WWII Serial Killer Mom Sacrificed Victims to Keep Her Son Safe at War

By Karen Harris

Leonarda Cianciulli was a particularly callous and brutal serial killer who killed her victims as a form of human sacrifice to ensure that her favorite son would emerge from the war unscathed. Cianciulli poisoned her victims, chopped them into pieces with an ax, made soap from their flesh and teacakes from their blood, earning her the nickname the "Soap Maker of Correggio.” Her trial caused a sensation in her native Italy in 1946, which at the time, wasn't exactly familiar with serial killers, let alone women serial killers.

A Fortune Teller Told Cianciulli “I See Prison or an Asylum”

Leonarda Cianciulli was a dark and superstitious woman who lived from 1894 to 1970 in Italy. As a teen, she frequently visited fortune tellers. One prophetically accurate fortune teller read her palm and stated, “In your right hand, I see prison. In your left hand, I see a criminal asylum.” Another fortune teller told Cianciulli that she would marry and have several children, but that all of her children would die young. This prediction proved to be partially accurate. She did, indeed, get married and she got pregnant 17 times. She had three miscarriages and watched ten of her babies die as young children. She became insanely protective of the four remaining children…so protective, in fact, that she would do anything to keep them safe.

When Her Son Left for WWII, the Superstitious Cianciulli Vowed to Keep Him Safe

As World War II raged across Europe, Italy was plunged into war. Cianciulli learned in 1939 that her oldest son, Giuseppe, was joining the Italian Army. She fretted and worried about his safety, certain that the fortune teller’s prediction meant that he would die in battle. Somehow, Cianciulli decided that the only thing that would keep Giuseppe safe during the war was a human sacrifice. Or three, just to be sure.

Cianciulli Lured Her Victims by Promising to Help Them

Cianciulli’s first victim was Faustina Setti, a middle-aged spinster who was a nearby neighbor. Setti lamented to Cianciulli about her lonely spinsterhood and her desire to find a husband. The cunning Cianciulli told Setti that she knew of an eligible bachelor in a neighboring town and that she would write him a letter arranging the marriage. She lied to Setti, saying that the bachelor had agreed to a wedding and that Setti should travel to his home. Cianciulli convinced the naïve Setti to tell no one of her plans to run away and elope. She even convinced her to pre-write letters to her family letting them know she was safe.

On the day Setti was to leave, she stopped by for one last visit with Cianciulli. Cianciulli offered her a celebratory glass of poisoned wine and the unsuspecting Setti drank heartily. When she collapsed dead, Cianciulli drained Setti’s blood into a basin and chopped her body into pieces. She boiled the body parts in a large cauldron with soap making supplies, such as lime and soda, until the flesh had dissolved into sludge. She dumped the sludge into a septic tank then made teacakes with the coagulated blood. Most of the teacakes, she later claimed, she fed to visitors, but she admitted that both she and Giuseppe ate some as well.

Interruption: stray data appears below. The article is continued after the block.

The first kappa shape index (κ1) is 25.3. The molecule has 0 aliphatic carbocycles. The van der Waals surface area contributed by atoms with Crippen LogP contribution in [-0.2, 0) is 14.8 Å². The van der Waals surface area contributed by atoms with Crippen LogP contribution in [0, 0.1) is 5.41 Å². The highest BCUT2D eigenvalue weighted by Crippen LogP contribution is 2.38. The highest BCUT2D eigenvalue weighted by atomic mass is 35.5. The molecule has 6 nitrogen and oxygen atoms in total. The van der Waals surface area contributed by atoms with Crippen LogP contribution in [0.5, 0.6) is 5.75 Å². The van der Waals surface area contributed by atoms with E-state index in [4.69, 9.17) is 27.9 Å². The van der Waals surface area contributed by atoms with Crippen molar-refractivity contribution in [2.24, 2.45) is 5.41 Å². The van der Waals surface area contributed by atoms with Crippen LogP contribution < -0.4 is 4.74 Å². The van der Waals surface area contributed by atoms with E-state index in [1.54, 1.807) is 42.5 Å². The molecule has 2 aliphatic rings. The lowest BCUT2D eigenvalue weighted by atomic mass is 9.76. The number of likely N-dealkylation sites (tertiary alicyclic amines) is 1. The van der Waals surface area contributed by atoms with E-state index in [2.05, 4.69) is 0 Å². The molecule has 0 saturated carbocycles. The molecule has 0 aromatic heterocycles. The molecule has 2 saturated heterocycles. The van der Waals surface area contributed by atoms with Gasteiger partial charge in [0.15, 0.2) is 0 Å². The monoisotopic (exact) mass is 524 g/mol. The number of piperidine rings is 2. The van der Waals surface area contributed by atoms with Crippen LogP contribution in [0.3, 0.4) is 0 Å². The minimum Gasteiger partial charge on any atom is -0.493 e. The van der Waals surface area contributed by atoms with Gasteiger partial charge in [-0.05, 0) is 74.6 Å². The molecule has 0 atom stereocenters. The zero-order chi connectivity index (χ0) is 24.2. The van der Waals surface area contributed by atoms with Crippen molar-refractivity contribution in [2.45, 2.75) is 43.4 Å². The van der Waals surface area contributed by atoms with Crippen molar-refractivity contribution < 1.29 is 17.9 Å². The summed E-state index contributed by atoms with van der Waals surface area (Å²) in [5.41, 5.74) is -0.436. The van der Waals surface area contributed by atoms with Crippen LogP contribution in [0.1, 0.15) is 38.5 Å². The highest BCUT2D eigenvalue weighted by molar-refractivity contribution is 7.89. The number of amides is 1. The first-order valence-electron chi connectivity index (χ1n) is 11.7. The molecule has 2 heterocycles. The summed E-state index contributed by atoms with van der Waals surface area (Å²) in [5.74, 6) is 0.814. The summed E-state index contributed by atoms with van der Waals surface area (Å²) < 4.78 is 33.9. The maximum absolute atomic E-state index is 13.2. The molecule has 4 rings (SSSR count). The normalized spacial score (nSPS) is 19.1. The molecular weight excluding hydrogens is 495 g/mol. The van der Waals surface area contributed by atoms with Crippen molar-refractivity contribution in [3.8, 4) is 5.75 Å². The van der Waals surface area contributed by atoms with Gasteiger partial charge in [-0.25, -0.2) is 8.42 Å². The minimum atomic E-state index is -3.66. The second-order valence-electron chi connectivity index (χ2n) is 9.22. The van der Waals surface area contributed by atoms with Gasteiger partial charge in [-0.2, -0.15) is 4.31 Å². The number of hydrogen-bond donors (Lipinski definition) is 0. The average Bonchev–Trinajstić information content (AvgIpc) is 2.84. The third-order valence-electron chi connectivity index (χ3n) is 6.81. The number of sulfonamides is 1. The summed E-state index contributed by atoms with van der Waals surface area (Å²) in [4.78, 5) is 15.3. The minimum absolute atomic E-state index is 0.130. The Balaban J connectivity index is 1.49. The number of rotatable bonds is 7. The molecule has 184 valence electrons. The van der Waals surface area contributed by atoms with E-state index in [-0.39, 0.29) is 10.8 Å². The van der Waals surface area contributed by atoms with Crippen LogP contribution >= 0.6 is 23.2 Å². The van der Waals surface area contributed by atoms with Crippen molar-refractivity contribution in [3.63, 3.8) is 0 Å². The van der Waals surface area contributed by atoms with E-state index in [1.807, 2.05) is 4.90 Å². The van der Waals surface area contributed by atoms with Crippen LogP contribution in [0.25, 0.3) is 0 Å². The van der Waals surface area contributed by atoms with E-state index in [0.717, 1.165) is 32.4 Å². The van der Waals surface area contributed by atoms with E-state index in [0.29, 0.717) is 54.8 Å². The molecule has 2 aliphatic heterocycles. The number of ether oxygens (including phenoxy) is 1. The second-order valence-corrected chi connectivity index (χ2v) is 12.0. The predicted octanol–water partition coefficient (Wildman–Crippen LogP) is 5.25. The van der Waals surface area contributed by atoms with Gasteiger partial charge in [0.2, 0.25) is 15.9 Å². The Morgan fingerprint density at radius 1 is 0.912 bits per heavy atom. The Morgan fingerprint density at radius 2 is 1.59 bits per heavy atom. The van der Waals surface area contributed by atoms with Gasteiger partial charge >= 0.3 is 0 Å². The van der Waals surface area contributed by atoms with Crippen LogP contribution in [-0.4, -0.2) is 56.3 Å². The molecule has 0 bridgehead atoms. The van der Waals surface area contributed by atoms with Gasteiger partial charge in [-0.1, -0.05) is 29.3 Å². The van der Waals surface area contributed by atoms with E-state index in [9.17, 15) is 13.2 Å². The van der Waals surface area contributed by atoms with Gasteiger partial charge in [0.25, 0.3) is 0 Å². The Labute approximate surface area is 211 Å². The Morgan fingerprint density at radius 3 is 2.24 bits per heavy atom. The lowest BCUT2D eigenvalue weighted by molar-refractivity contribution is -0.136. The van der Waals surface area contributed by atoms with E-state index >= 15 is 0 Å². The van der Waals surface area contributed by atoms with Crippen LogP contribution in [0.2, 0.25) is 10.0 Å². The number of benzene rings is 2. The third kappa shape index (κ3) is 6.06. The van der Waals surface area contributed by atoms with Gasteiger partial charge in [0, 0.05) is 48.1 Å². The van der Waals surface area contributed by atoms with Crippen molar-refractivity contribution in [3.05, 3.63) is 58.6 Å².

Victims Two and Three Were Also Dismembered and Boiled

Like her first victim, Cianciulli pretended to help her next two victims, Francesca Soavi and Virginia Cacioppo, escape their dismal lives by secretly moving far away. Instead, Cianciulli poisoned them and then chopped up their bodies with her ax. With her final victim, Cacioppo, however, Cianciulli rendered her body into soap, claiming that her flesh was so white and fat than it made a lovely, creamy soap. With both victims, Cianciulli continued to make her teacakes with their blood.

Cianciulli Was Arrested and Tried

The local police became suspicious of Cianciulli when the sister-in-law of her last victim reported her disappearance and noted that Cacioppo’s last known whereabouts was at Cianciulli’s house. At first Cianciulli denied any involvement in the disappearances for the three women. Then the police turned their attention to Cianciulli’s son, Giuseppe. Cianciulli despaired that her son would be arrested for the crimes so she finally confessed. She provided the authorities with all the gruesome details about her morbid crimes.

Cianciulli’s trail took place in 1946 and the soap maker was calm and unrepentant. She even corrected the prosecutor when he got some of the details of the murders wrong. She then, proudly told the judge that she donated her copper kettle to the war effort because she was committed to helping her country.

Cianciulli was found guilty and was sentenced to thirty years in jail and three years in a criminal asylum, fulfilling the fortune teller’s prediction about her life. Cianciulli never saw the light of freedom again. She died in 1970 in a criminal asylum for women in Italy.

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Karen Harris


Karen left the world of academic, quitting her job as a college professor to write full-time. She spends her days with her firefighter husband and four daughters on a hobby farm with an assortment of animals, including a goat named Atticus, a turkey named Gravy, and a chicken named Chickaletta.